Ancient turtle had a frisbee-shaped body – but no shell

An artist’s impression of the new species of turtle. Photo: PA
An artist’s impression of the new species of turtle. Photo: PA

A “turtle” that lived more than 200 million years ago had a frisbee-shaped body but no shell, scientists have discovered.

The newly named species, Eorhynchochelys sinensis, had evolved a toothless beak but not the other turtle hallmark, a protective shell.

Palaeontologist Dr Olivier Rieppel, from the Field Museum in Chicago, US, said: “This creature was over six feet long, it had a strange disc-like body and a long tail, and the anterior part of its jaws developed into this strange beak. It probably lived in shallow water and dug in the mud for food.”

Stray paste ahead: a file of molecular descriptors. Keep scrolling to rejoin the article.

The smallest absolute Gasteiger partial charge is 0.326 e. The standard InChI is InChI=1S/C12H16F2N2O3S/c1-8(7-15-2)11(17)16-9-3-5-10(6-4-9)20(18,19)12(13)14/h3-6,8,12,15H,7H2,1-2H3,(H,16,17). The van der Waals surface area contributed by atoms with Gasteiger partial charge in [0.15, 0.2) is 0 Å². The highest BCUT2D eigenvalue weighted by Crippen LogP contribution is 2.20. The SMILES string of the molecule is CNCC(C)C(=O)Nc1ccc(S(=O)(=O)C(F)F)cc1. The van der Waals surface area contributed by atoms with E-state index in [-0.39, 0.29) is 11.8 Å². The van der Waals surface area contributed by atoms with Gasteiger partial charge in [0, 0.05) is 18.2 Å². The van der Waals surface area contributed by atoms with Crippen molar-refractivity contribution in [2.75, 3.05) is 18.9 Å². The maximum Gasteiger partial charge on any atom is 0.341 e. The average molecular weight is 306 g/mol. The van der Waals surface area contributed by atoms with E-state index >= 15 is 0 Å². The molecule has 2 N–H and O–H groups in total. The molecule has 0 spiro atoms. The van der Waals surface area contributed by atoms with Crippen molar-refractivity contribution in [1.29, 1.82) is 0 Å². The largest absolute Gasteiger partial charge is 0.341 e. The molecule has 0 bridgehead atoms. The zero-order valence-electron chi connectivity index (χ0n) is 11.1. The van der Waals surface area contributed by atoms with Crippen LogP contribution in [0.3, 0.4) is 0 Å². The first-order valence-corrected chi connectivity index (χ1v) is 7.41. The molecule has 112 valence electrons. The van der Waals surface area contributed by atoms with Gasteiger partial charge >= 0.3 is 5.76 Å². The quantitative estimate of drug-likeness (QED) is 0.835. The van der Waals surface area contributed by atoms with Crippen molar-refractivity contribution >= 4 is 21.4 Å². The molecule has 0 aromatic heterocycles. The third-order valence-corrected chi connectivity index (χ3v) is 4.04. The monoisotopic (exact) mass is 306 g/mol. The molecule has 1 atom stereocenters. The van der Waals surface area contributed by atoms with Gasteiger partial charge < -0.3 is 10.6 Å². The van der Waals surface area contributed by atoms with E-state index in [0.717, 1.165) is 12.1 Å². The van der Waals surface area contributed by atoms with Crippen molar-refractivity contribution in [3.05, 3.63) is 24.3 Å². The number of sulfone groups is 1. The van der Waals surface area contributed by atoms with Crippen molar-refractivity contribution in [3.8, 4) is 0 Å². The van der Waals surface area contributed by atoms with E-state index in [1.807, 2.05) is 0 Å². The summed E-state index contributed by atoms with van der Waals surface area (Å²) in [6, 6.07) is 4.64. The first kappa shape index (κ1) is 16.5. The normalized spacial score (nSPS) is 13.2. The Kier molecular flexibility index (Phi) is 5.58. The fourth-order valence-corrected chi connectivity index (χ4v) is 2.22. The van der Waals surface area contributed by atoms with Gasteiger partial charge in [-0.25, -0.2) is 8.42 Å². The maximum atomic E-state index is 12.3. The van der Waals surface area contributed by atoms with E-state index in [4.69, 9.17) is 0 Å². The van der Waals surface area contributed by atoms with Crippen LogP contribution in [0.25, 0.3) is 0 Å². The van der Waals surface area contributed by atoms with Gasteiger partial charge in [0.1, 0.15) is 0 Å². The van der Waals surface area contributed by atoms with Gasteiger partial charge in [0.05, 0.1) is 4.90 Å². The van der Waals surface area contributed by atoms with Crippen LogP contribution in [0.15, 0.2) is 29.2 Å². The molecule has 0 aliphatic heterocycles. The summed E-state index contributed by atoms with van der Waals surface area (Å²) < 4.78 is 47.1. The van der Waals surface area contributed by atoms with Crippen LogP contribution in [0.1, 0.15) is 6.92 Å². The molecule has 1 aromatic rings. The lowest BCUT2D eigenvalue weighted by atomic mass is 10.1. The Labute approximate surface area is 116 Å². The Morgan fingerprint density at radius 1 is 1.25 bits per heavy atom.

A complete fossilised skeleton of E. sinensis was found embedded in 228 million-year-old rocks in Guizhou Province, China. The creature is described in the latest issue of the journal ‘Nature’.

Dr Rieppel added: “The origin of turtles has been an unsolved problem in palaeontology for many decades. Now with Eorhynchochelys, how turtles evolved has become a lot clearer.”

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Irish Independent

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